NORTHERN CHEYENNE & COAL
Jennifer Diaz & Yvette Aponte
The Northern Cheyenne Tribe has a massive amount of coal on and around their southeastern Montana, which was established in 1884. A majority of tribal members today want to live sustainably and have opposed coal mines and power plants next to the reservation as a threat to their survival. The Northern Cheyenne have been taking action against the proposed Otter Creek Mine and the Tongue River Railroad as a new challenge to their water, air, and health.
History of the Northern Cheyenne and Coal
The Northern Cheyenne Reservation consists of 444,000 acres that are reserved by the United States government. About 5,000 people from multiple tribes, as well as non-Native residents, call this reservation home. The Northern Cheyenne called themselves “Tsis tsis’tas” which means “the beautiful people.” Not only are the people beautiful, but so is the environment that the Tsis tsis’tas have lived on for centuries. The water and the land are aesthetically pleasing, soul-cleansing, as well as rich in coal. The Northern Cheyenne have to protect their natural resources and traditional way of life on these lands since the land was reserved for them. They have been successful at keeping on-reservation coal mines from being developed, but corporations have developed off-reservation resources in the Tribe’s traditional homeland. In 1977, the tribe declared the air over the reservation to be Class I, under the federal Clean Air Act, and so showed the expansion of coal plants next to and around the reservation. It was the first tribe to do so (Small). “To preserve language, culture, and identity you must protect air, land, and water, that’s who we are. Without language and land, we are not who we say we are,” said Phillip Whiteman Jr., Northern Cheyenne Sweet Medicine Chief (Bonogofsky).
The Northern Cheyenne are located within the region that produces 40 percent of U.S. coal, known as the Powder River Basin (see Powder River Coal Basin). Many tribal members opposed a coal mine proposal in Otter Creek, which is near but not directly on the reservation, and a proposed Tongue River Railroad, which would in parallel to the reservation boundary. The Otter Creek Coal mine would be within the traditional homeland of the Northern Cheyenne people, and is considered land, with historic sites. For thousands of years the Otter Creek Valley has been a sacred land for the Northern Cheyenne. The land and water is also habitat for hundreds of wildlife species.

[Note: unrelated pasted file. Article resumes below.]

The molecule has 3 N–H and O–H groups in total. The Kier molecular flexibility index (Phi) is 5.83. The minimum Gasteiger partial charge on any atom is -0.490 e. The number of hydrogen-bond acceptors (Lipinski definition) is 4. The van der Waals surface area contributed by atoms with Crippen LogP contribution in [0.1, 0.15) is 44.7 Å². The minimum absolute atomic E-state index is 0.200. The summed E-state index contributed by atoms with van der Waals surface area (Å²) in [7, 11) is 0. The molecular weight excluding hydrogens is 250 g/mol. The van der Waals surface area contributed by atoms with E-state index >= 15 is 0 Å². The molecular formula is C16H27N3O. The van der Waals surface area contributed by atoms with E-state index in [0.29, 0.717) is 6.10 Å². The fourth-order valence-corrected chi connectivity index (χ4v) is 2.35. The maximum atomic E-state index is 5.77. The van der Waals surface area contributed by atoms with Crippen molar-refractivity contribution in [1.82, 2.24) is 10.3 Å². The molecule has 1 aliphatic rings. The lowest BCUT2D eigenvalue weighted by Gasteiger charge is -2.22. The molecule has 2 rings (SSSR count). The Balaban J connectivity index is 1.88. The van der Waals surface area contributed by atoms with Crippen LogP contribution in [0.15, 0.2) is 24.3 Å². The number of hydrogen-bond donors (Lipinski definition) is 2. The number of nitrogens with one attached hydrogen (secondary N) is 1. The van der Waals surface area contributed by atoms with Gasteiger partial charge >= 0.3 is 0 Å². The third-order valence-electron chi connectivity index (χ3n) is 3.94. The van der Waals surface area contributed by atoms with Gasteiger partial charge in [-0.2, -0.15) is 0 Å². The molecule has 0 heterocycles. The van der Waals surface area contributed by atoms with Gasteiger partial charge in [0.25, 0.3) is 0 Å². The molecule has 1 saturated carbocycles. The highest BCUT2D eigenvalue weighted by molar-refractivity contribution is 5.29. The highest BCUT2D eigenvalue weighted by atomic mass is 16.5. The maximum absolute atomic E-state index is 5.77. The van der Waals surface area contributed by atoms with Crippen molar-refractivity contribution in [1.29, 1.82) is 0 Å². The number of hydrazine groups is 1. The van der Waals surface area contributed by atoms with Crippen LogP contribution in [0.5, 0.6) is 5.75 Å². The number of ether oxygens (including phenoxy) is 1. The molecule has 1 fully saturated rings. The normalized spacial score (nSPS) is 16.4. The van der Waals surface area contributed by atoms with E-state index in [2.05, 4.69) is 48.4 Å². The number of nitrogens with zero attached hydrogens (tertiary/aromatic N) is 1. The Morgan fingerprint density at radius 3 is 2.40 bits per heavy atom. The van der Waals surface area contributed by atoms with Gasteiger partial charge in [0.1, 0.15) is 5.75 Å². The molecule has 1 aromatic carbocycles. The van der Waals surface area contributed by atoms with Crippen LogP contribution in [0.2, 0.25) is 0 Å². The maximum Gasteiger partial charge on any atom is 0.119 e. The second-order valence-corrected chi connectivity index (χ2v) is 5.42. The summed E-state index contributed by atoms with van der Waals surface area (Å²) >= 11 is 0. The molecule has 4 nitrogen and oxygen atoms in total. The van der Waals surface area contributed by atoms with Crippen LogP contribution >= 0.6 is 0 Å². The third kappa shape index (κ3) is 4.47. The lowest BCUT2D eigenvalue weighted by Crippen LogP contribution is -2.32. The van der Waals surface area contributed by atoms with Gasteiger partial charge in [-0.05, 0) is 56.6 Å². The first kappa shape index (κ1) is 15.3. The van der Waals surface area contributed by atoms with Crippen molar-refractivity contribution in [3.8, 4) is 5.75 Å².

Although many agree with Mr. Whiteman’s sentiments, others support the development is the largest proposed coal mine in the United States. At peak production, the Otter Creek mine could pump out 33.2 million tons of coal each year. There are 1.5 billion tons of coal in the rich layers of the earth of southeastern Montana, and Arch Coal, the owners of the proposed mine, did not want to pass this economic opportunity up (Carden).
Tongue River Railroad
According to Arch Coal, once the coal is extracted it would need transportation to get to coastal Northwest ports for export to Asia, and that is where the Tongue River Railroad comes into play. No coal can leave the Otter Creek Valley without the development of a new rail line from Otter Creek to Colstrip, Montana. Arch Coal owned a portion of this project as well, along with Forrest Mars and Burlington Northern Santa Fe Railroad. This railroad would go through private ranch lands, an Amish community, and over cultural and historical sites that are meaningful to the Northern Cheyenne people. It would then connect with rail lines going to Washington, ending up at the proposed Cherry Point coal terminal (see Lummi & Coal).
Tribal Response and Action
Poverty is well known in the Northern Cheyenne, Native Americans in the Northern Plains region struggle to survive due to low income or lack of job opportunities. “Spang says about 80% of reservation residents are unemployed and dependent on federal aid. Median household income on the reservation was $23,679 in the 2000 Census, when it was $41,994 nationwide. (Keen)” Coal extraction would bring forth opportunities for employment to many tribal members and a better future, however is it worth the risks of health, culture, water, land, and life.
Some Tribal members believe that coal extractions would be beneficial, such as Antoinette Red Woman. Antoinette is confident that coal extraction will provide profit and jobs opportunities to the people of the land (Sutter, Gannon).
On the other hand, the majority of the tribal members are against coal mining. Lakota tribes from South Dakota have allied with Northern Cheyenne to haul to the excavation of coal. The coal excavators are raping the lands of their ancestors too, and how they are concerned about the effects of climate change on their lands.